Michele Scalise said that when she’s in Portland, she’ll sometimes give other park officials a walking tour of LWCF-funded sites.

”We’ll start at Pioneer Courthouse Square. It’s not a big, forested park, but it’s a part of the city. It’s used,” she said.

Then she’ll walk to Portland’s Park blocks, the Tom McCall Waterfront Park, and down the esplanade on the east side of the river. All of those parks received some financial assistance from the LWCF.

Bob Keefer has been on all sides of the LWCF planning process. As the superintendent of Willamalane Parks and Recreation District in Springfield, he spent years applying for and using LWCF funds, frequently visiting Washington to lobby for full funding of the LWCF. Once he retired, Scalise recruited him for the Oregon Outdoor Recreation Committee which helps select the grants that will receive LWCF funding.

”Sometimes these funds can serve as a catalyst for other projects,” he said.

A couple decades back, Willamalane used the fund to purchase a stretch of farmland adjacent to the Clearwater Landing boat ramp.

“It’s not glitzy, but it let us complete the trail system along the Middle Fork of the Willamette,” Keefer said.

That property was the missing piece. It allowed them to restore the area’s historic millrace, a popular canoeing route that runs much of the Middle Fork in Eugene and Springfield. That eventually led to the creation of a bike trail connecting the furthest parts of Springfield to downtown Eugene, ADA upgrades to existing facilities, and the creation of new recreation opportunities like disc golf at the Clearwater Landing boat ramp.

“I can definitively say that without LWCF funds, none of that would have happened,” he said.

Some of the parks that are funded are smaller, but no less significant. Keefer and Scalise went to the opening of a LWCF-funded splash park in Madras together.

”It’s become something of a community gathering place,” Keefer said.

The park is in an underserved area of Madras. The only swimming pool in town requires a fee. But this small park lets neighborhood kids cool off for free.

“It’s well-lit and it’s safe and kids can walk there on their own,” Scalise said.

They improved existing facilities at the park to make them more wheelchair accessible. And all water from the splash pad is collected and recycled, and used to irrigate crops.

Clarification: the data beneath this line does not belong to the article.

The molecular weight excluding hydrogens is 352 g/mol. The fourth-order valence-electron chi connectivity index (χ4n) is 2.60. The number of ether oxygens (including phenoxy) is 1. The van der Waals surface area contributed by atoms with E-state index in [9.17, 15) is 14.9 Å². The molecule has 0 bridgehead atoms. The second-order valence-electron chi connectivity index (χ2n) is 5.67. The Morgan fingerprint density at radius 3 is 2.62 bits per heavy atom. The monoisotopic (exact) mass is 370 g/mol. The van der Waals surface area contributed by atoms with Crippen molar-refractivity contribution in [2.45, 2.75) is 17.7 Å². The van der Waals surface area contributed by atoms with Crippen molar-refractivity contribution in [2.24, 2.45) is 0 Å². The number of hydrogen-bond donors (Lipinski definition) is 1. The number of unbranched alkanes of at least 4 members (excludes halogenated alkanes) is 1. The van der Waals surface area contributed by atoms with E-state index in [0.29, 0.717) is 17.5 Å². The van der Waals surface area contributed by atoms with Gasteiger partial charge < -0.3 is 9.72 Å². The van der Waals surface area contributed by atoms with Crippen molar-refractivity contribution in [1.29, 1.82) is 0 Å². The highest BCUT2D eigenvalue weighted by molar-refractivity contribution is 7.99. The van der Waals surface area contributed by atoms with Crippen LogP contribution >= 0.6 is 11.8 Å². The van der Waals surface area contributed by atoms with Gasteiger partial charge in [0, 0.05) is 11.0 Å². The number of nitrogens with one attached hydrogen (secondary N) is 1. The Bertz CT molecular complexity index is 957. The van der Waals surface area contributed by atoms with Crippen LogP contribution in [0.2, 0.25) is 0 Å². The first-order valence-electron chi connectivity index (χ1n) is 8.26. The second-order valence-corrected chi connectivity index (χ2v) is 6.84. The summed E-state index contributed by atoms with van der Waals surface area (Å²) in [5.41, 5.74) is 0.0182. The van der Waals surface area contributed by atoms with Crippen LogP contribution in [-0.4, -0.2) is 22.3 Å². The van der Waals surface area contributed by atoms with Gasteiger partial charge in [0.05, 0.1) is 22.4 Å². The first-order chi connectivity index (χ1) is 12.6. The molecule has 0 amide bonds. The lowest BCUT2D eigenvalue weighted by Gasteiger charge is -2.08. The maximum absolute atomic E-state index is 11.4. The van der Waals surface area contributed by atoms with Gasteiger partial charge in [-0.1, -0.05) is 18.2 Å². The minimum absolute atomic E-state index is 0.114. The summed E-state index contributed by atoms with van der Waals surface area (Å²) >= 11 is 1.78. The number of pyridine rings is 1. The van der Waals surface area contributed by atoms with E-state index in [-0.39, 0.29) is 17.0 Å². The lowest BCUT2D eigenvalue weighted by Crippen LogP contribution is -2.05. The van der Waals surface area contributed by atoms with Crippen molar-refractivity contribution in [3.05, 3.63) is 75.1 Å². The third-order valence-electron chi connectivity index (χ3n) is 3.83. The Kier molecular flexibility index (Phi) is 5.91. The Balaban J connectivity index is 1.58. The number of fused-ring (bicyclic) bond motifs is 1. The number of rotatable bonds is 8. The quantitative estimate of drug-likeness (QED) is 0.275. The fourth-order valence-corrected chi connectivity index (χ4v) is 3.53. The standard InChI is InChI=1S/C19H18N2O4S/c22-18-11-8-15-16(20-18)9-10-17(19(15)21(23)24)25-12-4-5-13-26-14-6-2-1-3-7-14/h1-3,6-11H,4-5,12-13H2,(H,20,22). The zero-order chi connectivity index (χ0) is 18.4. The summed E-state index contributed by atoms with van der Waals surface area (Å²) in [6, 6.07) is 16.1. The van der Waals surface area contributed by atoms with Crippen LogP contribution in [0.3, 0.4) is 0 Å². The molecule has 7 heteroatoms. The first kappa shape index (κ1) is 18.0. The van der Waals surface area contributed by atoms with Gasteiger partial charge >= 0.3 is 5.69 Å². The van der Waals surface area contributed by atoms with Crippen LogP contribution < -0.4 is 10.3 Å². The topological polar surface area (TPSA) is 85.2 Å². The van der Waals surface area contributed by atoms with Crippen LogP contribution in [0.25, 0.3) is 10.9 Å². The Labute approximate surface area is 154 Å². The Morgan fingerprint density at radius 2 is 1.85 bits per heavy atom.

The 40% of the Land and Water Conservation Fund set aside for national projects has benefited the state as well.

The Columbia River Gorge National Scenic Area was created in 1986. When it was made, there was almost no public land east of Hood River said Friends of the Columbia River Gorge executive director Kevin Gorman.

”In a non-COVID world, we lead about 100 hikes a year in the Gorge,” Gorman said. “About half of (the trails) did not exist when the National Scenic Area Act passed. Those hikes are all on land paid for by the LWCF.”

When it was time to restore the historic Columbia River Gorge Highway, now part of a popular hiking and biking route, much of the work was done with LWCF funds.

“Interstate-84 replaced a lot of the original highway. So we had to re-purchase lands to create new sections.”

It’s also part of a larger, more ambitious dream: the Gorge Towns to Trails, a massive loop trail stretching from Portland to the Dalles on both sides of the Columbia River.

”Instead of backcountry, it would be what we call frontcountry, so it would go from town to town,” Gorman said. “Just like you see in Europe. People will go and visit one town, and then walk to the next town and the next town.”

There are still gaps in the trail — a mile or two here and there — where the trail runs into private lands.

“We’re working on purchasing those lands and easements for conservation,” he said.

Just like on the local level, those small purchases can have a big impact. A one-mile section along the Washington side of the river was recently purchased to help complete the trail. The land will also allow the organization to restore vital salmon habitat, which Gorman says will increase water flow to key marinas near Vancouver.

All told, the LWCF funds have secured more than 50 federal sites in Oregon — from lighthouses to national forests and scenic areas to wildlife refuges. There are seven federal LWCF projects funded for 2020.

One is a new site on Arch Cape, near Haystack Rocks. The purchase would protect wildlife habitat as well as the forest landscape that serves as a backdrop for one of Oregon’s most iconic natural wonders.

Copyright 2020 Oregon Public Broadcasting